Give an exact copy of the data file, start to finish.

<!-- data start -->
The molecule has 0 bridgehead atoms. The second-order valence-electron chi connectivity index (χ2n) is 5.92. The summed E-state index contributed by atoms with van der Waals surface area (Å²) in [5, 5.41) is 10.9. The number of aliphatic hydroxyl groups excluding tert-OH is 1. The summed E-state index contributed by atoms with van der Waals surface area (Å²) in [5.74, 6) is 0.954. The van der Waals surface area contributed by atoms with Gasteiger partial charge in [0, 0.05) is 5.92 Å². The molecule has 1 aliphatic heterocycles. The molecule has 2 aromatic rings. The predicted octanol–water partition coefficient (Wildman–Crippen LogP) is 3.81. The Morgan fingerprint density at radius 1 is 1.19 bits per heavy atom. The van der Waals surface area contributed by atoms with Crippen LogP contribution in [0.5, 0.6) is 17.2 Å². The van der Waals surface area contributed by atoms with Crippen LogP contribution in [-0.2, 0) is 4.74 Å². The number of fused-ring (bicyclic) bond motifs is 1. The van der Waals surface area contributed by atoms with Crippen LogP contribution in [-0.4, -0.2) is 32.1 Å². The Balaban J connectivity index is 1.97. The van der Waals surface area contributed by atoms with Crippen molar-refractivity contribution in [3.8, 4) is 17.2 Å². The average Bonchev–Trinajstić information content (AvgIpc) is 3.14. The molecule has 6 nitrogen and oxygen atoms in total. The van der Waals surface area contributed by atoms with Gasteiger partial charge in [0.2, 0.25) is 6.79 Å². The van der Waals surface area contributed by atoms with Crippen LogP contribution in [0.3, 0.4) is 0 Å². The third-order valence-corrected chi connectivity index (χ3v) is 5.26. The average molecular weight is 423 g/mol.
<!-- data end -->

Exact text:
The molecule has 0 bridgehead atoms. The second-order valence-electron chi connectivity index (χ2n) is 5.92. The summed E-state index contributed by atoms with van der Waals surface area (Å²) in [5, 5.41) is 10.9. The number of aliphatic hydroxyl groups excluding tert-OH is 1. The summed E-state index contributed by atoms with van der Waals surface area (Å²) in [5.74, 6) is 0.954. The van der Waals surface area contributed by atoms with Gasteiger partial charge in [0, 0.05) is 5.92 Å². The molecule has 1 aliphatic heterocycles. The molecule has 2 aromatic rings. The predicted octanol–water partition coefficient (Wildman–Crippen LogP) is 3.81. The Morgan fingerprint density at radius 1 is 1.19 bits per heavy atom. The van der Waals surface area contributed by atoms with Crippen LogP contribution in [0.5, 0.6) is 17.2 Å². The van der Waals surface area contributed by atoms with Crippen LogP contribution in [-0.2, 0) is 4.74 Å². The number of fused-ring (bicyclic) bond motifs is 1. The van der Waals surface area contributed by atoms with Crippen LogP contribution in [-0.4, -0.2) is 32.1 Å². The Balaban J connectivity index is 1.97. The van der Waals surface area contributed by atoms with Crippen molar-refractivity contribution in [3.8, 4) is 17.2 Å². The average Bonchev–Trinajstić information content (AvgIpc) is 3.14. The molecule has 6 nitrogen and oxygen atoms in total. The van der Waals surface area contributed by atoms with Gasteiger partial charge in [0.2, 0.25) is 6.79 Å². The van der Waals surface area contributed by atoms with Crippen LogP contribution in [0.3, 0.4) is 0 Å². The third-order valence-corrected chi connectivity index (χ3v) is 5.26. The average molecular weight is 423 g/mol.